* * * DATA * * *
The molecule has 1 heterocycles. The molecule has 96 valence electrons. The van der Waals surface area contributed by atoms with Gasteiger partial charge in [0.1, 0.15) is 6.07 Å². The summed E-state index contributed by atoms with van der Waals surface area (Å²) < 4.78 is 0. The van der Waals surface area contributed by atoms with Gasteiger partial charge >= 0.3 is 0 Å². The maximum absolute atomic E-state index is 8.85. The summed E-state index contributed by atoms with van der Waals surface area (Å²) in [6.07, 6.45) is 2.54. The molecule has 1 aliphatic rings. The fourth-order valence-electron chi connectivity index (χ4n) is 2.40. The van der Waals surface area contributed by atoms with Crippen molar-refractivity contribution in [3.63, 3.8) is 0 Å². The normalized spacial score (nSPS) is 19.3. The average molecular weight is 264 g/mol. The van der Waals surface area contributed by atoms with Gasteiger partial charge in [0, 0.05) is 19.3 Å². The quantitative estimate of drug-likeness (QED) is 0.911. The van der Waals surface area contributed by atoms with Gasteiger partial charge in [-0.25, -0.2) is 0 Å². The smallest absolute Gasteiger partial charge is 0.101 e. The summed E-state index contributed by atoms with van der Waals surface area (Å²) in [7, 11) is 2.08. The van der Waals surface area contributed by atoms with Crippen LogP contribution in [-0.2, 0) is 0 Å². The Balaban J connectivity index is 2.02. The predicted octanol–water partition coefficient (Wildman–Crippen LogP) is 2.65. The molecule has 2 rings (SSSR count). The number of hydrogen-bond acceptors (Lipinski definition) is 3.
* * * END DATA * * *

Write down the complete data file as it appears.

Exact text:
The molecule has 1 heterocycles. The molecule has 96 valence electrons. The van der Waals surface area contributed by atoms with Gasteiger partial charge in [0.1, 0.15) is 6.07 Å². The summed E-state index contributed by atoms with van der Waals surface area (Å²) < 4.78 is 0. The van der Waals surface area contributed by atoms with Gasteiger partial charge >= 0.3 is 0 Å². The maximum absolute atomic E-state index is 8.85. The summed E-state index contributed by atoms with van der Waals surface area (Å²) in [6.07, 6.45) is 2.54. The molecule has 1 aliphatic rings. The fourth-order valence-electron chi connectivity index (χ4n) is 2.40. The van der Waals surface area contributed by atoms with Crippen molar-refractivity contribution in [3.63, 3.8) is 0 Å². The normalized spacial score (nSPS) is 19.3. The average molecular weight is 264 g/mol. The van der Waals surface area contributed by atoms with Gasteiger partial charge in [0, 0.05) is 19.3 Å². The quantitative estimate of drug-likeness (QED) is 0.911. The van der Waals surface area contributed by atoms with Gasteiger partial charge in [-0.25, -0.2) is 0 Å². The smallest absolute Gasteiger partial charge is 0.101 e. The summed E-state index contributed by atoms with van der Waals surface area (Å²) in [7, 11) is 2.08. The van der Waals surface area contributed by atoms with Crippen LogP contribution in [-0.2, 0) is 0 Å². The Balaban J connectivity index is 2.02. The predicted octanol–water partition coefficient (Wildman–Crippen LogP) is 2.65. The molecule has 2 rings (SSSR count). The number of hydrogen-bond acceptors (Lipinski definition) is 3.